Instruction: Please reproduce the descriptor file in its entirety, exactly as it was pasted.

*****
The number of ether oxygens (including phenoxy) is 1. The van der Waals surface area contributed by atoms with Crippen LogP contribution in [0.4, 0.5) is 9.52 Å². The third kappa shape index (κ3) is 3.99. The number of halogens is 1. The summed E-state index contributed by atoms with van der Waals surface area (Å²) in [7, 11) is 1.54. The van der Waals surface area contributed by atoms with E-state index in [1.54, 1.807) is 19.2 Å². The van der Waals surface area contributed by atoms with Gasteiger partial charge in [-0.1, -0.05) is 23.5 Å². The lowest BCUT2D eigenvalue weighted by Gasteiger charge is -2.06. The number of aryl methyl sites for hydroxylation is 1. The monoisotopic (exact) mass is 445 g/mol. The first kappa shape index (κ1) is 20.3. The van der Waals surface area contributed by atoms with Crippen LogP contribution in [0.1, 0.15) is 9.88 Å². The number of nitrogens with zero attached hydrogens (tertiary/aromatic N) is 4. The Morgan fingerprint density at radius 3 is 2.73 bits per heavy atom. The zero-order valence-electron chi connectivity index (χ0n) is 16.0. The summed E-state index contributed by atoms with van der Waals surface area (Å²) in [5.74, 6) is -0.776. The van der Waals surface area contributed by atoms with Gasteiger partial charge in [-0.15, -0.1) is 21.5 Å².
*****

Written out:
The number of ether oxygens (including phenoxy) is 1. The van der Waals surface area contributed by atoms with Crippen LogP contribution in [0.4, 0.5) is 9.52 Å². The third kappa shape index (κ3) is 3.99. The number of halogens is 1. The summed E-state index contributed by atoms with van der Waals surface area (Å²) in [7, 11) is 1.54. The van der Waals surface area contributed by atoms with E-state index in [1.54, 1.807) is 19.2 Å². The van der Waals surface area contributed by atoms with Gasteiger partial charge in [-0.1, -0.05) is 23.5 Å². The lowest BCUT2D eigenvalue weighted by Gasteiger charge is -2.06. The number of aryl methyl sites for hydroxylation is 1. The monoisotopic (exact) mass is 445 g/mol. The first kappa shape index (κ1) is 20.3. The van der Waals surface area contributed by atoms with Crippen LogP contribution in [0.1, 0.15) is 9.88 Å². The number of nitrogens with zero attached hydrogens (tertiary/aromatic N) is 4. The Morgan fingerprint density at radius 3 is 2.73 bits per heavy atom. The zero-order valence-electron chi connectivity index (χ0n) is 16.0. The summed E-state index contributed by atoms with van der Waals surface area (Å²) in [5.74, 6) is -0.776. The van der Waals surface area contributed by atoms with Gasteiger partial charge in [-0.15, -0.1) is 21.5 Å².